WASHINGTON — A United Launch Alliance Atlas 5 rocket featuring a new variant lifted off Dec. 12 from Vandenberg Air Force Base, California, carrying a classified payload for the U.S. National Reconnaissance Office.

The launch of the NROL-35 mission occurred at 7:13 p.m. local time, according to the NRO, which buys and operates U.S. spy satellites. Almost all NRO missions are classified, which means few details are released.

Denver-based ULA said the launch marked the first use of a new variant of the RL-10 engine, dubbed RL-10C, to power the Atlas 5 Centaur upper stage. The engine, supplied by Aerojet Rocketdyne, was originally designed for use on ULA’s Delta 4 rocket but was converted for the Atlas 5.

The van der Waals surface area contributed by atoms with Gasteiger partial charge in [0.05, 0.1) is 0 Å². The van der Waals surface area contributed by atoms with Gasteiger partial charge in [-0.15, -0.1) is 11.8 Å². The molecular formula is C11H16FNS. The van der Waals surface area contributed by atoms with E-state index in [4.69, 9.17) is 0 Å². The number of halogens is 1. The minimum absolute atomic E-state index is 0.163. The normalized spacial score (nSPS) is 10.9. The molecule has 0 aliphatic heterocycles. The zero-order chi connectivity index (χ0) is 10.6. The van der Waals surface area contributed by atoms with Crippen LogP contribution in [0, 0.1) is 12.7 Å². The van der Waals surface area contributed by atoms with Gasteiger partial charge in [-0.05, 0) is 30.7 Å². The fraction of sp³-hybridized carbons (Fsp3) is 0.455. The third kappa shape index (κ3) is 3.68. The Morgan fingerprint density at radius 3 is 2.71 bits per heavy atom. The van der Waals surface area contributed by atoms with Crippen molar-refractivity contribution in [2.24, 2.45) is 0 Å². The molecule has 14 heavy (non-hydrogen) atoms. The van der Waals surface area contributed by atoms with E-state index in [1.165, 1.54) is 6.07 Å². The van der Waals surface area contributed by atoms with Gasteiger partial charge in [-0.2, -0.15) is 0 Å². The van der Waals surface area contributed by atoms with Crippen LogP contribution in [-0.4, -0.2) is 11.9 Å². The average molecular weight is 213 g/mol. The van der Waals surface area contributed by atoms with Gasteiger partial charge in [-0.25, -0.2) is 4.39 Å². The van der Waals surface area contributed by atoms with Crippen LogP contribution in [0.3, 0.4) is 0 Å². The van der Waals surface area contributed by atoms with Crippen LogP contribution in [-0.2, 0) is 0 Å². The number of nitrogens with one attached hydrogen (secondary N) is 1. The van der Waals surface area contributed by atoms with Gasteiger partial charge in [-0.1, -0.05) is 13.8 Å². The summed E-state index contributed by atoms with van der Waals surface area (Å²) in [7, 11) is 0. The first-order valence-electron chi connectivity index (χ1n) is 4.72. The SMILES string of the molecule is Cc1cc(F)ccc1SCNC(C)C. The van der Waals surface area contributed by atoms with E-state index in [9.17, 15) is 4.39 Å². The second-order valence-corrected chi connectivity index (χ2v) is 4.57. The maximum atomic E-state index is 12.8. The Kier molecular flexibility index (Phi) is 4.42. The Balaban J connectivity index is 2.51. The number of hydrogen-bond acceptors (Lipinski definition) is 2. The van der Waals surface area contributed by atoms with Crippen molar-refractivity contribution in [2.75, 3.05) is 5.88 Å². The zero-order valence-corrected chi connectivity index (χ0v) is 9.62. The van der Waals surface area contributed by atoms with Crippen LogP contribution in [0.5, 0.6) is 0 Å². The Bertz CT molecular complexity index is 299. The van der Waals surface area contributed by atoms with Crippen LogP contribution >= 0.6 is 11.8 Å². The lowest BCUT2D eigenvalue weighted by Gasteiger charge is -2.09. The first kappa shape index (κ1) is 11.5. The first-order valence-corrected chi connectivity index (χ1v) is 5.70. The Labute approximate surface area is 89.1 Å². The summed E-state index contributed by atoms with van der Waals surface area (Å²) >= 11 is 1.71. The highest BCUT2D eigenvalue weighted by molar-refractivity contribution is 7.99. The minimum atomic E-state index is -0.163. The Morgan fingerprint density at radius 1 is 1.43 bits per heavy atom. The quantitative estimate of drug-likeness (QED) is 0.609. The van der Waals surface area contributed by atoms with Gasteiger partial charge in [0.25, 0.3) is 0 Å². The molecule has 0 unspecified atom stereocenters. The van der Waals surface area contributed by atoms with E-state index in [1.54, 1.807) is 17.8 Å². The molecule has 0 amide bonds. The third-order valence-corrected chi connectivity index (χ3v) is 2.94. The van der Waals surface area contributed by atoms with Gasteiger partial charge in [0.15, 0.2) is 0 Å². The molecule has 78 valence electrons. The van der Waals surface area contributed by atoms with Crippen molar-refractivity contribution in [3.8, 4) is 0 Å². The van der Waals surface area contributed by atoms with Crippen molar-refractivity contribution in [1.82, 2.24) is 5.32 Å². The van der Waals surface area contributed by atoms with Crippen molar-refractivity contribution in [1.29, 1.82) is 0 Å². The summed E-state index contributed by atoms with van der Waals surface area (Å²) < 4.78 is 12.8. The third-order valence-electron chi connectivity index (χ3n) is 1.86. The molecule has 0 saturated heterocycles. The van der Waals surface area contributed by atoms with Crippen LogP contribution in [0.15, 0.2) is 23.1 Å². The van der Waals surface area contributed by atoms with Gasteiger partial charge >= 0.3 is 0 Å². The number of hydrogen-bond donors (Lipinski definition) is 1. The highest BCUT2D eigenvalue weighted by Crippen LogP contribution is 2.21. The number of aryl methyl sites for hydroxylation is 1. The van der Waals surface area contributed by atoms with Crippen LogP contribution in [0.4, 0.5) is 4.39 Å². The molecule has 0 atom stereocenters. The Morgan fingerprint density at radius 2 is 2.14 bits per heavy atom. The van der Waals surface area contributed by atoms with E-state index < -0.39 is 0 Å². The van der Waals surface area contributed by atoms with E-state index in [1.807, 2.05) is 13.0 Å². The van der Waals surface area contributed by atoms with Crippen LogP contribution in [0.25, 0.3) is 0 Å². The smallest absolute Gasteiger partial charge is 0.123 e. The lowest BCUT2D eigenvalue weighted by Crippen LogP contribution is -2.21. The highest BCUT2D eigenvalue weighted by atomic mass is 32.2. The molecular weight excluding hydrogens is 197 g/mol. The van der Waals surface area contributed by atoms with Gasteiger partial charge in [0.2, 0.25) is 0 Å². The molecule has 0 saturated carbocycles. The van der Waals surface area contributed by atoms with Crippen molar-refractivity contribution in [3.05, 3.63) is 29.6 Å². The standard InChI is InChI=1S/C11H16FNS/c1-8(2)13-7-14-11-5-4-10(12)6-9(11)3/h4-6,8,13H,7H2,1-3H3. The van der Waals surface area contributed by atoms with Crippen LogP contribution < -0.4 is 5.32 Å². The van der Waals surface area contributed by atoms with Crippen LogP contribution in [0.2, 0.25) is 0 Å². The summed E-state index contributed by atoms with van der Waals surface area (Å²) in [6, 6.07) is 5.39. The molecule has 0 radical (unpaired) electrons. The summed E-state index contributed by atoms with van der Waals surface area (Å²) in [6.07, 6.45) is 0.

Launch of NROL-35 from Vandenberg Air Force Base, California. Credit: ULA
Atlas 5 lofts NROL-35. Credit: ULA.

“ULA is extremely pleased with this first flight of the new, RL10C-1 engine,” Jim Sponnick, ULA’s vice president of Atlas and Delta programs, said in a Dec. 13 press release. “We have been working closely with Aerojet Rocketdyne and our Air Force customers for several years to develop and extensively test this next-generation engine to enable the most reliable and cost-effective upper stage propulsion for our Atlas and Delta programs.”

The rocket also included four solid-fuel strap-on motors.

NROL-35 was the NRO’s third launch in 2014 and only mission from Vandenberg, the agency said. The next NRO mission is expected to launch in spring 2015, the agency said.


Mike Gruss covers military space issues, including the U.S. Air Force and Missile Defense Agency, for SpaceNews. He is a graduate of Miami University in Oxford, Ohio.